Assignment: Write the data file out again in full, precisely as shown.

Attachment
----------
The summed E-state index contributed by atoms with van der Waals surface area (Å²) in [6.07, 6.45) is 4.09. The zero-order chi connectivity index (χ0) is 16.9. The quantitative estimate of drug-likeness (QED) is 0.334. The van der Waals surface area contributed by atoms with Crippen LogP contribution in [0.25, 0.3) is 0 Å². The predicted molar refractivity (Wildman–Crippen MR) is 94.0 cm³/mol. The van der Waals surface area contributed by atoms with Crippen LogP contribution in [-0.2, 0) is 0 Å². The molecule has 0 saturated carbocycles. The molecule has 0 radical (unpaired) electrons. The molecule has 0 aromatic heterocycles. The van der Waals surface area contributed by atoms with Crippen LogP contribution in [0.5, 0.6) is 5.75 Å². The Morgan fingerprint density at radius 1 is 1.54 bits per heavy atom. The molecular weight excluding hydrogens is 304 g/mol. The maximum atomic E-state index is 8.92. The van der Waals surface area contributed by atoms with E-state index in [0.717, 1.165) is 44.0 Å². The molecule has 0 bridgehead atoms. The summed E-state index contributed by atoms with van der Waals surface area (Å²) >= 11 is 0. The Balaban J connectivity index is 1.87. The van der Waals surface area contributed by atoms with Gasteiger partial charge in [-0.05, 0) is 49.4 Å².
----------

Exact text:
The summed E-state index contributed by atoms with van der Waals surface area (Å²) in [6.07, 6.45) is 4.09. The zero-order chi connectivity index (χ0) is 16.9. The quantitative estimate of drug-likeness (QED) is 0.334. The van der Waals surface area contributed by atoms with Crippen LogP contribution in [0.25, 0.3) is 0 Å². The predicted molar refractivity (Wildman–Crippen MR) is 94.0 cm³/mol. The van der Waals surface area contributed by atoms with Crippen LogP contribution in [-0.2, 0) is 0 Å². The molecule has 0 saturated carbocycles. The molecule has 0 radical (unpaired) electrons. The molecule has 0 aromatic heterocycles. The van der Waals surface area contributed by atoms with Crippen LogP contribution in [0.5, 0.6) is 5.75 Å². The Morgan fingerprint density at radius 1 is 1.54 bits per heavy atom. The molecular weight excluding hydrogens is 304 g/mol. The maximum atomic E-state index is 8.92. The van der Waals surface area contributed by atoms with E-state index in [0.717, 1.165) is 44.0 Å². The molecule has 0 bridgehead atoms. The summed E-state index contributed by atoms with van der Waals surface area (Å²) >= 11 is 0. The Balaban J connectivity index is 1.87. The van der Waals surface area contributed by atoms with Gasteiger partial charge in [-0.05, 0) is 49.4 Å².